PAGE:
Challenges of Freedom and Responsibility

One of the main benefits of researching at post-graduate level is that you have the freedom to follow your passion and interest, studying a subject you have selected. This freedom reflects that fact that you are moving from being someone who consumes knowledge to becoming someone who creates knowledge. This is exciting and potentially fulfilling. It provides you with an opportunity to spend a long time, absorbed in a topic that you find fascinating and important.

However, this freedom can also come with some risks. The lack of an imposed structure can create uncertainty, making it difficult for you to judge what you should be doing, how long you should be working and whether you are making enough progress. This is generally true of all research – research doesn’t happen in a straight line that is easily planned and executed. Inevitably there are unexpected results, unforeseen difficulties and new ideas that completely overhaul what we had planned [1]. 

This can be exacerbated by the structure of PGR study. Depending on your discipline and institution, it is possible that months may pass in between meetings with your supervisor. The lack of day to day guidance can be disconcerting at first – perhaps even scary [2]; [3]. 

Balancing this freedom and responsibility over the course of your degree can be crucial to maintaining good wellbeing and producing good quality research. 

One of the key things to remember is that this is an experience that most PGR students go through. Working out how to make the most of this freedom is something you will get better at over time. Treat this as the normal development of a skill – it is ok not to be able to do it straight away; there is a reason PGR study takes so long and it isn’t just because of how long it takes to collect data. Becoming a PGR student and a competent, confident researcher is a process [4]; [5].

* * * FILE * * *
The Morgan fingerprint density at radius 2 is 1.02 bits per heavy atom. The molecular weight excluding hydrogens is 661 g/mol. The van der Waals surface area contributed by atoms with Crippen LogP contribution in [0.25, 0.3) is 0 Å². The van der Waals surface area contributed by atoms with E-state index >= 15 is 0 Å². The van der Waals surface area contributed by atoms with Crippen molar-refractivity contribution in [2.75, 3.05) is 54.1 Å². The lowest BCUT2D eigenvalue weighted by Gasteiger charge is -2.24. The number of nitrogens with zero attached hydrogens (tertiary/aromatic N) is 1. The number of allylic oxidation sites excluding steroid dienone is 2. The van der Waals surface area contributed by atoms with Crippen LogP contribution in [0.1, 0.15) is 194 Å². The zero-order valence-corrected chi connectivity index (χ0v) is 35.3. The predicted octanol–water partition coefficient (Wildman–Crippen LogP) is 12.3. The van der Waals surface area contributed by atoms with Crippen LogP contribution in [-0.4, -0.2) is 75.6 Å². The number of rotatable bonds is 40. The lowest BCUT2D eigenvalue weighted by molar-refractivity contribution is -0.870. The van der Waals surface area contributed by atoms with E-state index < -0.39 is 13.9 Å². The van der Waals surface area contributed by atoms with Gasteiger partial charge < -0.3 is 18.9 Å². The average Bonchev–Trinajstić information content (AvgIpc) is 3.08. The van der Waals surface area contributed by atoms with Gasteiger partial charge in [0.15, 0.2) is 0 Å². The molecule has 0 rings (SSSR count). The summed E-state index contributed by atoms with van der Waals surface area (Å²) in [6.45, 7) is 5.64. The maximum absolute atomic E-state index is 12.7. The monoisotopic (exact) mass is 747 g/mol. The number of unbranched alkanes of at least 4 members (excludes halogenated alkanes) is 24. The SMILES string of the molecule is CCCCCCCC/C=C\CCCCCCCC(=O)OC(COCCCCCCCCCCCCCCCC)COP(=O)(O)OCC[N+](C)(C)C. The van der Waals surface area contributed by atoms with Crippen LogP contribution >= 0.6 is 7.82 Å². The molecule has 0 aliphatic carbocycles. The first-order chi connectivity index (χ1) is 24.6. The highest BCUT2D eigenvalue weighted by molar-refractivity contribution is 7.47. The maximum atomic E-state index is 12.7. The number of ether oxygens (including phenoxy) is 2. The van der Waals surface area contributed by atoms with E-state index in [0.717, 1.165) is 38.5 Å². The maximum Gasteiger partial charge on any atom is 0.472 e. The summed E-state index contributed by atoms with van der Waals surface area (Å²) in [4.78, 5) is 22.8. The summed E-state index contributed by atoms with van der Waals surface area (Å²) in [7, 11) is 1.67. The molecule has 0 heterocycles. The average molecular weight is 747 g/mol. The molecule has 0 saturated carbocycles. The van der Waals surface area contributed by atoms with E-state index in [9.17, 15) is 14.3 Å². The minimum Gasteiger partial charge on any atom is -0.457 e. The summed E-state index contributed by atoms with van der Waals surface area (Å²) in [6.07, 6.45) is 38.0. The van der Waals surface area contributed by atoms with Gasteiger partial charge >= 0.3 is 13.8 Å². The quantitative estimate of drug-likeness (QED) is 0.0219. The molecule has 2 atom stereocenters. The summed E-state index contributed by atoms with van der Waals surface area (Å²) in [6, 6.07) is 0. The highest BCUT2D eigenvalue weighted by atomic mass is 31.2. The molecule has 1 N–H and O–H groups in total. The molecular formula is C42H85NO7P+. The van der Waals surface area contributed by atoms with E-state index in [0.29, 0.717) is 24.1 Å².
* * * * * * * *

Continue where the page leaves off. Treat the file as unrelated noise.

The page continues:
However, all of this will be easier if you deliberately spend time on developing the ability to manage this freedom and evaluating what does and does not work for you. Having a clear planned structure to each day can help but different structures will work for different people (we talk more about this in “The Importance of Planned Structure“).

It can also help to use the resources around you to gauge how you are doing and what can help. Talk to peers and those further ahead in their studies, to see how they’ve managed to make this work successfully (or to be aware of behaviours that won’t help). Be willing to ask your supervisor direct questions and to ask for their opinion.

It might also help to keep a work journal, tracking how you approached work on different days and which approach seemed to be more productive and better for your wellbeing. You may even find that different structures and approaches are better for different tasks.

Accepting the advantages of the freedom to create your own path, and addressing the potential risks, can strengthen you as a researcher, make you feel more in control and help you maintain good wellbeing overall.



Graziano, A. M., & Raulin, M. L. (2014). Research methods : a process of inquiry. Retrieved from


Flynn, S. V., Chasek, C. L., Harper, I. F., Murphy, K. M., & Jorgensen, M. F. (2012). A Qualitative Inquiry of the Counseling Dissertation Process. Counselor Education and Supervision, 51(4), 242–255.


Susan K. Gardner, S. K. (2010). Contrasting the Socialization Experiences of Doctoral Students in High- and Low-Completing Departments: A Qualitative Analysis of Disciplinary Contexts at One Institution. The Journal of Higher Education, 81(1), 61–81.


Dandridge, N. (2000). Student mental wellbeing in higher education. Retrieved from


Turner, G., & McAlpine., L. (2011). “Doctoral Experience as Researcher Preparation: Activities, Passion, Status.” International Journal for Researcher Development, 2(1), 46–60.